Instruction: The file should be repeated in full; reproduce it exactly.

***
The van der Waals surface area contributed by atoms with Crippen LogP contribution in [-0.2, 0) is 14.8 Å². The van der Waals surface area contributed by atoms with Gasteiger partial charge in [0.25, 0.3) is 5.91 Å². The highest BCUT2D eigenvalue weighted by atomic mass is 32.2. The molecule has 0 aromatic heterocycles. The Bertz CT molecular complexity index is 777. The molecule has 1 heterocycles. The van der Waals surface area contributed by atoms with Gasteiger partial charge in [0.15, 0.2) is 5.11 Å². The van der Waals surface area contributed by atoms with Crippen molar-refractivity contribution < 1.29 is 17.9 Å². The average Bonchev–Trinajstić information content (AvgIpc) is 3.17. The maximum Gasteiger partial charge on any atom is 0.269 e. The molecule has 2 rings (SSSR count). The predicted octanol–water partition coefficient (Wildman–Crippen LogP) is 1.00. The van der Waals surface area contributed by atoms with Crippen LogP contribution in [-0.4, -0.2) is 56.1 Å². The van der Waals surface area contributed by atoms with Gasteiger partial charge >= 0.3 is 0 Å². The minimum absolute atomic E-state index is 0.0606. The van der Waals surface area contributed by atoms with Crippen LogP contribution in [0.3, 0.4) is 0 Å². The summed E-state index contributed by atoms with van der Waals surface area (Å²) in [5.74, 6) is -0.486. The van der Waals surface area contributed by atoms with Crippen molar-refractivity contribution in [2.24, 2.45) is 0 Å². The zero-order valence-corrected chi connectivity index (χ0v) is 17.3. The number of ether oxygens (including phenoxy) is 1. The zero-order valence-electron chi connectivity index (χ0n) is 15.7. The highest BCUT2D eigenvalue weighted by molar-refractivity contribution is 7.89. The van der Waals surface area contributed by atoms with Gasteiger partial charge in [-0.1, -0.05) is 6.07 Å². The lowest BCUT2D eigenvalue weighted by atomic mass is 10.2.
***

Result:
The van der Waals surface area contributed by atoms with Crippen LogP contribution in [-0.2, 0) is 14.8 Å². The van der Waals surface area contributed by atoms with Gasteiger partial charge in [0.25, 0.3) is 5.91 Å². The highest BCUT2D eigenvalue weighted by atomic mass is 32.2. The molecule has 0 aromatic heterocycles. The Bertz CT molecular complexity index is 777. The molecule has 1 heterocycles. The van der Waals surface area contributed by atoms with Gasteiger partial charge in [0.15, 0.2) is 5.11 Å². The van der Waals surface area contributed by atoms with Crippen molar-refractivity contribution < 1.29 is 17.9 Å². The average Bonchev–Trinajstić information content (AvgIpc) is 3.17. The maximum Gasteiger partial charge on any atom is 0.269 e. The molecule has 2 rings (SSSR count). The predicted octanol–water partition coefficient (Wildman–Crippen LogP) is 1.00. The van der Waals surface area contributed by atoms with Crippen LogP contribution in [-0.4, -0.2) is 56.1 Å². The van der Waals surface area contributed by atoms with Gasteiger partial charge >= 0.3 is 0 Å². The minimum absolute atomic E-state index is 0.0606. The van der Waals surface area contributed by atoms with Crippen LogP contribution in [0.3, 0.4) is 0 Å². The summed E-state index contributed by atoms with van der Waals surface area (Å²) in [5.74, 6) is -0.486. The van der Waals surface area contributed by atoms with Crippen molar-refractivity contribution in [2.24, 2.45) is 0 Å². The zero-order valence-corrected chi connectivity index (χ0v) is 17.3. The number of ether oxygens (including phenoxy) is 1. The zero-order valence-electron chi connectivity index (χ0n) is 15.7. The highest BCUT2D eigenvalue weighted by molar-refractivity contribution is 7.89. The van der Waals surface area contributed by atoms with Gasteiger partial charge in [-0.1, -0.05) is 6.07 Å². The lowest BCUT2D eigenvalue weighted by atomic mass is 10.2.